The Gaddis are a simple and virtuous race; they are remarkable, even among the hill population, for their eminent regard for truth. Crime is almost unknown among them, their women are chaste and modest. Like all the inhabitants of mountainous regions, they are frank and merry in their manners. They constantly meet together, singing and dancing in a style quite peculiar to them. They are frank and merry in their manners, They constantly meet together, singing and dancing in a style quite peculiar to them. They are great tipplers.
In-person they are a comely race. Gaddi women are well-Known in the Himachal Himalayas for their beauty. An open-air life, milk diet, and Khatri descent explain their goods looks. Their features are regular and refined, noses are straight eyes are bright, the complexion is olive-white, and expression mild and engaging. Unlike the Rajput and Brahmin women of Palam valley, they are bright and cheerful, and some of them really look like queens of the mountains. Their beauty is the theme of many a hill-song and even Raja Sansar Chand (1765-1823), the well-known patron of Kangra painting, fell in love with Nokhu, a pretty Gaddi girl, and made her his queen.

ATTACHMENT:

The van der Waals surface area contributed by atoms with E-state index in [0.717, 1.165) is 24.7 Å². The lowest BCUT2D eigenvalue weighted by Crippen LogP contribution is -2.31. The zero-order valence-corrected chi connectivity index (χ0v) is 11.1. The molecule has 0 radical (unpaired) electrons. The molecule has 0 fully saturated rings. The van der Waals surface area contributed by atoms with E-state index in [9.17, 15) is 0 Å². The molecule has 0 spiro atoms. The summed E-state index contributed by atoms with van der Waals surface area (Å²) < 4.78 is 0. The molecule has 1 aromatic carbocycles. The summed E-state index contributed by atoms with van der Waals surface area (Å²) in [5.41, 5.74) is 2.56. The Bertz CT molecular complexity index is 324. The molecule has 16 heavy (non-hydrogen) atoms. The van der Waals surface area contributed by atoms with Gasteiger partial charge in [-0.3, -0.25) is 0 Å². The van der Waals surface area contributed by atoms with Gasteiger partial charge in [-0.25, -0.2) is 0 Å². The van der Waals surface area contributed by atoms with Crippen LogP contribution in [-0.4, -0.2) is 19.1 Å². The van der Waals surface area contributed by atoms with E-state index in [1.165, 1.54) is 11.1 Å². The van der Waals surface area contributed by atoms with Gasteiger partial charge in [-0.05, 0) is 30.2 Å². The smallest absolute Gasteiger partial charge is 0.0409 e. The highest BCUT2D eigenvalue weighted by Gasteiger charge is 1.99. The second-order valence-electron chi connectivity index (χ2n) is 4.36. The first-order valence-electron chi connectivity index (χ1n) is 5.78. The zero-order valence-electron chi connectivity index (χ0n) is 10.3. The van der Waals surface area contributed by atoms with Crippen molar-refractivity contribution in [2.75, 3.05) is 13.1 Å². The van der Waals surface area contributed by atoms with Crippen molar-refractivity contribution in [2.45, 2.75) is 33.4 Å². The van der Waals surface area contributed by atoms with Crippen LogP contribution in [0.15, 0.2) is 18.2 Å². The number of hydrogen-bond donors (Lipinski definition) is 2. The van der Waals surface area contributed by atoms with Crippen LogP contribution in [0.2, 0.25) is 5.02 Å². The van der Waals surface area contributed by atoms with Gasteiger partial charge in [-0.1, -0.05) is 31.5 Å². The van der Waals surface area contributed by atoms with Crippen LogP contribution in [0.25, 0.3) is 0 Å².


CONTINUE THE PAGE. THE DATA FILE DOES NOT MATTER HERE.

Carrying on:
The Gaddi classification springs from “Gaderan”, the local word for the bumpy plots of Himachal Pradesh. Gaddis, a Scheduled Tribe of Himachal Pradesh, is seen as essentially engaged in Bharmauri of Chamba region, a region prevalently called ‘Gaderan’ which signifies ‘the home of the Gaddis’. The word ‘Gaddi’ has been gotten from the Sanskrit word “Gabdika” (गब्दिक) the Ancient Tribal Republic Mentioned in Paninis Ashtadhyayi where present-day Gaddis is possessed.
The Gaddis are primarily a shepherd race of the hills. But of late, a tendency has developed among them to seek a permanent settlement. Some of the Gaddis have tried to secure technical posts in Government service.
Checkout more such content at: https://gogomagazine.in/category/magazine/writeups-volume-7/